The big news event of the second quarter revolved around the sudden rise in US interest rates based upon the possible conclusion of the FOMC’s latest stimulus program. Consequently, the US stock market posted its first monthly decline since October 2012 as the second quarter came to a close. The DJIA declined by 659 points alone in a 4 day trading period between June 19th and June 24th. In addition, gold, precious metals, REIT’S, developed international and emerging markets all traded lower based upon that assumption as well as the prospect of a China slowdown, including its own looming credit crisis. Consequently, during the latter half of the second quarter volatility returned to the capital markets in full force.
The Equity Markets
US equities though negative in the final month of June did peg positive returns in the second quarter, with the US Broad market advancing 2.76%. Developed international equities declined (-2.13%) while faster growing emerging market equities declined an additional (-8.94%) and are now in negative territory for 2013 (-10.89%).
The Bond and Credit Markets

The chairman of the Federal Reserve first spooked the bond market during off the cuff remarks on May 22 regarding the possibility for tapering of its current bond buying program. Then Mr. Bernanke’s press conference remarks following the two day FOMC meeting on June 19th added to the confusion and roiled all capital markets. In essence, The Fed Chairman called for a possible tapering off of the monthly $85 Billion monthly purchase of US Treasuries as early as the 4th quarter of this year and possibly ending the purchases all together by mid 2014, should the US unemployment drop below 7% and should inflation heat up. As of now, neither of these conditions are evident.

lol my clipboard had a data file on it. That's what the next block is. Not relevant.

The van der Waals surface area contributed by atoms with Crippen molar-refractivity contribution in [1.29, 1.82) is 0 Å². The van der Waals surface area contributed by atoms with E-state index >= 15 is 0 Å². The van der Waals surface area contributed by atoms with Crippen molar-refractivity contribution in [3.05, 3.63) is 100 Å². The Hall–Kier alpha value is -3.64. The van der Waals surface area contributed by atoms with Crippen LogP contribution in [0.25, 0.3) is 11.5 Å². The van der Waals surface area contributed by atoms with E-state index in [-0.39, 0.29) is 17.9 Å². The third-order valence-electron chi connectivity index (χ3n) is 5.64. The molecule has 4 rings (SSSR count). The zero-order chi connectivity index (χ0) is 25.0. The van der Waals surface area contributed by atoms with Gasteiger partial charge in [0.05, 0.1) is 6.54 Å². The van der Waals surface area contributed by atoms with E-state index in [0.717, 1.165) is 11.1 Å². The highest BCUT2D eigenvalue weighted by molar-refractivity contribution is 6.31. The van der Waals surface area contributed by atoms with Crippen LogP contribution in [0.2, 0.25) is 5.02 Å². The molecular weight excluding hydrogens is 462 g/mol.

As noted in our last quarterly commentary, sentiment finally changed and institutional fixed income selling accelerated sharply in the latter part of the 2nd quarter, even though the Fed did not actually curtail its bond buying program or even hint at raising rates. Investors noted no difference between tapering and tightening. The magnitude of the movement in interest rates was more reflective of the latter which is not even on the horizon at this point in time.

The most shocking part of the recent price bond decline is that the 10 year US Treasury had just recently hit the 2013 low on May 1st posting a yield of just 1.61%.The sharp increase of more than 100 bpts within 60 days took even the most seasoned fixed income professionals by surprise.


All the areas of the bond market sold off, however some more than others. Tips declined by (-7.14%) and municipal bond market index declined by (-2.95%). Emerging market debt and high yield bonds also declined sharply during the quarter. Bonds eventually did stage a minor quarter ending rally as bargain hunters swooped in. The 10 year treasury traded as high as 2.667%, a twenty two month high before retreating to 2.485% on June 28th.
The Barclays Aggregate Bond index now yields 2.36%. The 30 year treasury bond yields 3.22%. Municipal bonds, which historically trade at 85% of treasury yield, are now yielding above the US Treasury. With the pending investment tax on the horizon, the municipal bond space warrants another look, as there appears to be an attractive entry point created by the selloff. On many levels it appears as though the markets may have overshot, especially commodities.
Commodity Implosion

Gold and precious metals performed very poorly on continued fears of a China slow down, and on renewed strength of the US Dollar as the end of the treasury buying program weighed on investors’ minds. One important takeaway is that the prospect for higher interest rates are bad for higher gold prices. Gold dropped an astounding 6% on June 20th alone and was negative an astounding 23% during the second quarter. Gold ended the quarter at $1,230 after beginning the year at $1,674. It is now 35% off its high of $1,900 per ounce achieved in September 2011.

Oil ended the quarter at $95.50 per barrel, and is approximately 12.4% higher than a year ago.


The capital markets finally appear to be at an inflection point where they will once again begin to function on their own merits including existing economic and current macro conditions rather than on government engineered economic policies. However, it may take some time for the markets to regain their balance as the stimulus is finally withdrawn. Regardless, the recent movement in interest rates has created many compelling entry points across a broad array of asset classes. Investors should take note.

Very Truly Yours,

CRA Financial LLC